Sit still and you'll get left behind

For two leading brokers, continually tweaking the business made all the difference.

For two leading brokers, continually tweaking the business made all the difference.

What takes you from good broker to leading broker? Work ethic, excellent contacts and a passion for the job all certainly matter, but sometimes it’s the small and somewhat eccentric brokerage practices – the staff trips and banana smoothies – that can make all the difference but, sadly, are rarely talked about.

MPA was invited to Choice Aggregation Services’ Business Development Day, which brought leading brokers and Australian Mortgage Award winners Paul Wright and Justin Doobov together to talk about their individual business tips. Choice CEO Stephen Moore interviewed the two separately, as part of the aggregator’s commitment to peer-to-peer development of its brokers.

Starting out
Wright’s brokerage, Choice Home Loans Wollongong, and Doobov’s brokerage, intelligent Finance, both started as typical one-man operations. Wright used his contacts at Commonwealth Bank, and Doobov left a partnership brokerage to go solo.

Wright quickly realised how a small extra investment of time could pay off, in building a reputation and getting leads. “One of the key things I identified early was that a lot of the brokers – and I think there’s a lot doing it today – do the application with the client, and that’s the only time they see them. But I, from day one, did the loan signing,” he says.

Doobov had to contend with working, for the first few months, from his parents’ garage. He found that a corporate approach to branding and correspondence reassured customers, but the real step-up came in getting an office, and using an unusual incentive to bring clients there. “I used to make a really good banana story … we created a drinks menu and said ‘come to the office’ – it was the middle of summer – ‘I’ve got the best banana smoothie and you must try it’.”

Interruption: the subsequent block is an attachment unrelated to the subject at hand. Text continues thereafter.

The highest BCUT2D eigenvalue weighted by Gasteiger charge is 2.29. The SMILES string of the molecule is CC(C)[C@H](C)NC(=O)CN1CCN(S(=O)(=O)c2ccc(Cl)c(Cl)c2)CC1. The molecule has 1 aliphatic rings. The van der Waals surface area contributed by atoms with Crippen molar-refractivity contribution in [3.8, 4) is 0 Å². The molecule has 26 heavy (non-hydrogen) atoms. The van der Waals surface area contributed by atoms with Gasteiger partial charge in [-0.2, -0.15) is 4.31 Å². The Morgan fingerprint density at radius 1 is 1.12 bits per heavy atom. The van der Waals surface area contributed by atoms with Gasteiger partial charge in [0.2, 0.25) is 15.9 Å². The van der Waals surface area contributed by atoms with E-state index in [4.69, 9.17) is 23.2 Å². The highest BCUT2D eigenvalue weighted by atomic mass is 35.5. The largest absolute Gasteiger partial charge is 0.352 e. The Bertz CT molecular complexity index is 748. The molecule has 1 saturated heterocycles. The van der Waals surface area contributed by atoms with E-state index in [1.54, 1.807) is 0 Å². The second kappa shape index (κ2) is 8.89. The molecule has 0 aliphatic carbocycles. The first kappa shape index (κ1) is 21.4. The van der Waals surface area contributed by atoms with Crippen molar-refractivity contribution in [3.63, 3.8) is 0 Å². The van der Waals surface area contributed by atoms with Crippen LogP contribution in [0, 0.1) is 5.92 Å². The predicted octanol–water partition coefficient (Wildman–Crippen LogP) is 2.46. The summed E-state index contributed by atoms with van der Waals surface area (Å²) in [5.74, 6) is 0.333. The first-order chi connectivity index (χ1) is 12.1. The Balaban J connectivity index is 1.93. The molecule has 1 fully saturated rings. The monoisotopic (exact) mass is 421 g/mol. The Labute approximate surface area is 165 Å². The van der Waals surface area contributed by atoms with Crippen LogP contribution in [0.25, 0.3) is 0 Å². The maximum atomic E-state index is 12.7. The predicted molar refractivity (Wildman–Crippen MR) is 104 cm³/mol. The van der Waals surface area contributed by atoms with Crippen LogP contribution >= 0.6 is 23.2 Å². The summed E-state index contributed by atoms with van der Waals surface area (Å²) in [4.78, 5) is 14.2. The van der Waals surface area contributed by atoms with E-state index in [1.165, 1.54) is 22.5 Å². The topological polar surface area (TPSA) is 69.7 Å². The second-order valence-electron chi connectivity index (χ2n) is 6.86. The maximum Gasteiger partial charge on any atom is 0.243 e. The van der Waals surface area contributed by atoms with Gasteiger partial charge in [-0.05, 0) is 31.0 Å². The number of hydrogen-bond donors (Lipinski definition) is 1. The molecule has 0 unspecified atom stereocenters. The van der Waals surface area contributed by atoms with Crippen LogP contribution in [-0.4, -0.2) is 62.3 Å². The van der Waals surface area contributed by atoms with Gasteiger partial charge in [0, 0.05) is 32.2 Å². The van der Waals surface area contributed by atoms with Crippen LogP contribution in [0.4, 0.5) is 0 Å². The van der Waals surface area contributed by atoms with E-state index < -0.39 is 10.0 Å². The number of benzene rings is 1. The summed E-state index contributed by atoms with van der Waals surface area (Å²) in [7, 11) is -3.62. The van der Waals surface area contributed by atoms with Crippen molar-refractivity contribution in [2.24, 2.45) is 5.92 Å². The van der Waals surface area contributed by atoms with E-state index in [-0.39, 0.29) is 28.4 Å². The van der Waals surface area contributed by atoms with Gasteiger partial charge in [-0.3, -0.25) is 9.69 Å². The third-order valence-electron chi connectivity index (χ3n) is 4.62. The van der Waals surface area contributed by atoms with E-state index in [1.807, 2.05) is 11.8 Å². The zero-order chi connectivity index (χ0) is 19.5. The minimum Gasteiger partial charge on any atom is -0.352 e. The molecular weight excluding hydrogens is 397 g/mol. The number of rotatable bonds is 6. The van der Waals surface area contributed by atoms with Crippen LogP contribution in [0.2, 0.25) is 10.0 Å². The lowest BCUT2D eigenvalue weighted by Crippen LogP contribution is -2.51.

As you’d expect from two brokers at the top of their game, Wright and Doobov are supported by teams around them, although they’re organised in quite a different way. Intelligent Finance concentrates on ‘stripping out admin’; Doobov wants himself and his staff doing only what they’re best at, and will hire extra staff if necessary to do the more menial jobs. The brokerage saves further time by using preformatted forms, and file storage that reflects the specific stage of the application.

Doobov also encourages staff to ‘master’ their jobs and teach their replacements as they’re promoted up the chain. “Now we’ve got three or four levels through which the information gets passed down,” he says. “It’s like a tribal sort of thing … I’ve forgotten how to do things, I’m so far removed from them.”

Wright, on the other hand, has an office where staff can share the workload. While he doesn’t need to man the phones any more, he’ll fix the photocopier if that’s what needs to be done. He keeps his staff incentivised through annual trips and monthly drinks, and particularly emphasises the importance of paying attention to staff members’ partners. His brokerage has developed a niche of sorts – property-portfolio building – and maintains it through close relationships with real estate agents, monthly and annual check-ups, as well as having an in-house financial planner. He advises brokers to have a referral relationship with a planner, to build trust, before inviting them into the brokerage.
Diversification: do you want fries with that?
Where these two brokers differ is in offering clients additional services. Paul Wright maintains you should raise the issue during initial meetings, which gives the client a reason to come back even if their loan doesn’t progress. However, Justin Doobov is worried that too many options at an early stage can confuse the client and slow the application process; he prefers the ‘do you want fries with that’ post-settlement approach.